At the FBI, Scully looks sadly at Mulder’s desk nameplate when she is startled by voices in the hallway. Doggett walks in with two other agents, laughing. At her glare, he dismisses them. Doggett asks Scully about their lack of desk furniture in the basement. “This is my partner’s office,” she says, placing the nameplate back in its rightful spot. “You and I will just be using it for a while.” She clicks on the slide projector with photos of the two homicides. Scully begins to describe the case, sliding easily into Mulder’s role of the lecturer. The bites on the wife appear to have come from a human.
Scully and Doggett travel to the couple’s home, and are met outside by Detective Abbott. The detective speaks directly to Doggett, turning his back to Scully. Although the footprints on the porch look neither human nor animal, Scully gathers that it may very well be from a human. The detective, believing that the prints came from an animal, doubts Scully’s credibility. Inside the house, Doggett finds another print and suggests that the suspect is a deranged killer with a deformed foot. Scully quashes those thoughts. Two of George’s fingers are in the attic, and their odor convinces Scully that they were regurgitated. The nail marks in the board above the fingers resemble the ones found on the porch. Scully says that it looks like someone was “hanging there.” Meanwhile, at the McKesson residence, an elderly woman looks at a photo album in her attic as the monster watches. The creature jumps out from the cobwebs and kills her. Later, at the morgue, Scully details how the scratches on the previous victims’ bodies match the nail marks on the wood. Enzymes found in the saliva from the bites suggest that a bat killed the couple. Doggett produces a Montana newspaper headline from 1956 about a human bat who was shot by hunters after it killed several people.
The next day, the agents investigate the McKesson murder. The woman’s daughter, Ariel, was found dead, her body burned, a week before. This woman last saw her daughter in 1956 — the same year as the newspaper clipping. Scully is convinced that Ariel is the connection to all the murders, while Abbott lashes out at her for her outrageous theories. After Doggett pulls Abbott aside, the detective agrees to follow Scully’s order to exhume Ariel’s body. She is angry with Doggett for humoring her, even though her notions are far-fetched. “Maybe I’m just an old fashioned cop,” he says, “But I don’t take leaps.” She humbles him by pointing out that he is taking a leap himself by believing the article about a bat man.
Detective Abbott goes to the cemetery, but Ariel’s casket has already been dug up. He orders the body to the morgue, but something catches his eye in a nearby tree. A man with the wings of a bat flies out from the tree and mauls Abbott to death. His bloodied body is later rolled into Scully’s morgue, as Doggett looks on solemnly. The other policemen tell Doggett that they mistrust her theories and blame her for the Detective’s death. Scully’s autopsy of Ariel finds that, although her body had been burned, she died of natural causes. The bat creature had killed people who had come into contact with her body. Myron Stefaniuk, the man who had found Ariel’s body, is still alive. Scully and Doggett, fearing for his life, rush to see him. Myron is not interested. His brother Ernie was one of the hunters who shot the bat creature over 40 years ago, and when Myron refuses their protection, they watch him from the car. Yet Scully begins to doubt herself, thinking she is trying too hard to act like Mulder. Doggett defends her judgement, and notes that “I’m no Fox Mulder, but I can tell when a man’s hiding something.” Oblivious to their surveillance, Myron loads up his truck as the bat creature lies in wait overhead. He loads a raft with supplies and pushes them out to Bird Island.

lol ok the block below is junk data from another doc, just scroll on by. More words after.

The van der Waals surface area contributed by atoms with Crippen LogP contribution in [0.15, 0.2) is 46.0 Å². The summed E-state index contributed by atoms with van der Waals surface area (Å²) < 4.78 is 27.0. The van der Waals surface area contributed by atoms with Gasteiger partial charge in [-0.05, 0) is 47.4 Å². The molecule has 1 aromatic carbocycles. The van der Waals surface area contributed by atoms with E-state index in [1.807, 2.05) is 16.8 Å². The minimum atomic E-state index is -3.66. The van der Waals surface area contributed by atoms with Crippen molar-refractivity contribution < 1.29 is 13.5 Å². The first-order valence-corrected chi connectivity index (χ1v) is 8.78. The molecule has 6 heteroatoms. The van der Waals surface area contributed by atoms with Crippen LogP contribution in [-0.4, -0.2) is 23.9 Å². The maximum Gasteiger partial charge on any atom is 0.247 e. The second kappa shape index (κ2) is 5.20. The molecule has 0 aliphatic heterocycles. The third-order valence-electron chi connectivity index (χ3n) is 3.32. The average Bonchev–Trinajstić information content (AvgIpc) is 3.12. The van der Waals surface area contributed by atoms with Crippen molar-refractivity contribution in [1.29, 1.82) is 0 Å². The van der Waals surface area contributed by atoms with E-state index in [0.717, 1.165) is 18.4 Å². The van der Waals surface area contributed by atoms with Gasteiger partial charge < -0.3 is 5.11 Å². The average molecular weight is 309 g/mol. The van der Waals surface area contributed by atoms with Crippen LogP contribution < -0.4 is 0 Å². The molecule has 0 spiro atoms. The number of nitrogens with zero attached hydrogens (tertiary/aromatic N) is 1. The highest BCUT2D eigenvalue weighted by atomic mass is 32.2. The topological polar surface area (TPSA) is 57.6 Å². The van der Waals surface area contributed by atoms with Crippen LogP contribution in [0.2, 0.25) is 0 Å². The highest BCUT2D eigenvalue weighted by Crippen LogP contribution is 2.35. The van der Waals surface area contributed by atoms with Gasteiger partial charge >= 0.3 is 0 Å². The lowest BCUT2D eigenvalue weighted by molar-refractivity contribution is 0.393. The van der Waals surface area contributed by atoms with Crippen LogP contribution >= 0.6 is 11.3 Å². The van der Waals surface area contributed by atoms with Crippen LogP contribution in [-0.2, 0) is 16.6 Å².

Later that night, a mysterious masked man goes to retrieve the supplies, but is caught by Scully and Doggett. They remove his mask to reveal he is Ernie Stefaniuk. He has been in hiding all these years, in fear for his life from the bat man. Ernie’s wife was Ariel, the burned woman that Myron found in the water. The bat monster killed everyone who had the trace of Ernie’s scent from the wife’s body. Ernie is afraid for his brother’s life, telling the agents that the creature has the habits of a bat and will only attack at night. Doggett runs off to save Myron, but is assaulted from behind by the bat man. Waiting with Scully, Ernie tells her that now she is a marked woman. They hear noises on the roof of the shack, and Scully shoots blindly toward the ceiling. She goes outside to investigate, but the creature charges at Ernie inside the shack. She runs in and shoots at the bat, but it takes off. Doggett stumbles in, bloody and scarred. He too, shoots at the bat. It flies into the night.
Back at the FBI, Scully once again looks at Mulder’s nameplate. Doggett brings in a fax from Myron, who has gone into hiding. She asks Doggett if he believes that this monster will now be hunting the two of them. “I’m pretty sure I hit it, Agent Scully,” he assures her. “I’m pretty sure you hit it too.” She is hesitant, but thanks Doggett for watching her back. “I never saw it as an option,” he says. She tells Doggett she will make sure he gets a desk in the office, and she places Mulder’s nameplate into the desk drawer.
Original Air Date: 11/19/00
Written and Directed by Chris Carter
GILLIAN ANDERSON as Special Agent Dana Scully
ROBERT PATRICK as Special Agent John Doggett
Bradford English as Detective Abbott
Gene Dynarski as Ernie Stefaniuk
Dan Leegant as Myron Stefaniuk
Jay Caputo as The Bat Thing
Eve Brenner as Little Old Lady
Annie O’Donnell as Elderly Woman
Brent Sexton as Gravedigger
Bryan Rasmussen as Sheriff’s Deputy
Gary Bullock as Tall George